T hat evening, we went back to the hotel for an evening party at the rooftop club. To Catherine and my great surprise, we discovered that along with the guys from the Jubilee Project, we won the “Drive Smarter” competition! For that, we each received a very heavy trophy made of glass. The party was lots of fun – a chance to relax and to meet so many interesting people from around the world.

The next day, we had the chance to either go to Toledo or Madrid. Having been to Toledo twice, I decided to stay in Madrid, intending to take a trip down memory lane. The guide first took us to the Prado Museum, where we rushed through the highlights (not enough time!). I then wandered off on my own, taking the metro to ICADE, the school I studied at, and ambling through my host grandmother’s neighborhood. That evening, we split up into different groups for dinner before our departure the next morning, sampling the local cuisine at some of the most well-regarded restaurants in Madrid.

When I landed in New York City, I had trouble believing that so much has transpired over three days. I recalled the “La vida es sueño” by Pedro Calderon De La Barca:

Yo sueño que estoy aquí
de estas prisiones cargado,
y soñé que en otro estado
más lisonjero me vi.
¿Qué es la vida? Un frenesí.
¿Qué es la vida? Una ilusión,
una sombra, una ficción,
y el mayor bien es pequeño:
que toda la vida es sueño,
y los sueños, sueños son.

Most importantly, I feel a renewed sense of spirit and direction. Having met a lot of creative organizations that have launched youtube videos and social media campaigns that have raised tens of thousands of dollars and created a followership of >1 million in some cases, I have a better sense of what we as Givology can do to tap into these opportunities. What an empowering weekend! Through the power of social media networks, word of mouth, and online communications, we can exponentially double and triple our impact each year.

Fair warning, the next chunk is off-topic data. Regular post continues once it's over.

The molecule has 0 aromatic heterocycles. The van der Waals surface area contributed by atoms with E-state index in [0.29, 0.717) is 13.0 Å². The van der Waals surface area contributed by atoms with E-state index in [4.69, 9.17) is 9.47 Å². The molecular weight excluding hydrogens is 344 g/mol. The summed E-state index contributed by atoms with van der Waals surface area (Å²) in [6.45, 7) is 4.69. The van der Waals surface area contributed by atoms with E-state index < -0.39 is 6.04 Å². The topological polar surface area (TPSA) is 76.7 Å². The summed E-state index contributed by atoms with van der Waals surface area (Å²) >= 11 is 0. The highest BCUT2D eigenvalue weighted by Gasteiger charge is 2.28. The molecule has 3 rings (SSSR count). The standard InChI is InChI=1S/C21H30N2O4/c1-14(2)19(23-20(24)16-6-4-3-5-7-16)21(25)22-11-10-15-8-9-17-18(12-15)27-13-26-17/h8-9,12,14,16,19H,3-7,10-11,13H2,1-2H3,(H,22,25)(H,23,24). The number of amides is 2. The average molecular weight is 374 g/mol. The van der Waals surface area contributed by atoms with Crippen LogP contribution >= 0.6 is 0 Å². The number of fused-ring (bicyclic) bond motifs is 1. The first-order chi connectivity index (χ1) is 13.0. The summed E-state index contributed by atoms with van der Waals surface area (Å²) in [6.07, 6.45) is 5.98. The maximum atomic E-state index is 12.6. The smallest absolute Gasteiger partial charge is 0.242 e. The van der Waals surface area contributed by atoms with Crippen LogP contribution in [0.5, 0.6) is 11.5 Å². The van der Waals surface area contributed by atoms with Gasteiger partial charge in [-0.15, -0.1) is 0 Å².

As part of the requirement for the program, we had to make a video of the event. Here’s the one I made!

Celebrating International Women’s Day

March 8, 2011 - 5:27 pm 1 Comment

The UN has declared today International Women’s Day – to celebrate women around the world and to recognize the importance of women in poverty reduction and investing in families worldwide. To celebrate, I’m going to write about three incredible women from within our partner network. In all honesty, we have so many amazing women as partners, supporters, and volunteers that it would be impossible to write a comprehensive profile of each of them, but in the weeks to come, I expect to share more stories!

I also encourage all of you to submit your own stories as comments!

Joanita, Founder of the Circle of Peace School: When I first learned about the Circle of Peace School, I found the story very emotionally touching. Joanita started off as a public school teacher, but when she became disillusioned with the school administration forcing her to eject students who couldn’t pay fees (she would hide them from the principal), she took matters into her own hands by starting her own school on her front porch. Since its inception in 1994, the school has grown from just a handful of students to over 200 children from kindergarten through seventh grade!  Having visited the Circle of Peace School myself and getting to know Joanita better, I can’t think of anyone with a bigger heart. The Peace School serves students whose families cannot afford to send them to public schools, many of them AIDS orphans.

Nasrine, Founder of Kabultec: Julia, Grace, and I had a chance to meet with Nasrine in person this past Saturday, and her compelling story of her plight for women’s rights and literacy in Afghanistan brought tears to all of our eyes. She has a deep passion for Afghanistan, her native country, and a desire to fight against the injustice brought upon the country by the Taliban. Eight out of 10 people in Afghanistan today are illiterate, with women having virtually no access to education. To combat this serious problem, Nasrine started literacy programs in some of the poorest villages, enrolling couples – man and wife together – in a comprehensive program. Since women require their husband’s permission or presence to do most things, having men learn alongside their wives is an innovative and simple way to ensure family support and mitigate jealousy. Nasrine is truly an amazing women – she spear-headed the collection of over 300,000 signatures globally to enact an equal rights for women provision in the Afghanistan constitution. As a pioneer and voice for Afghanistan, she also ran democracy training seminars for female candidates to Parliament.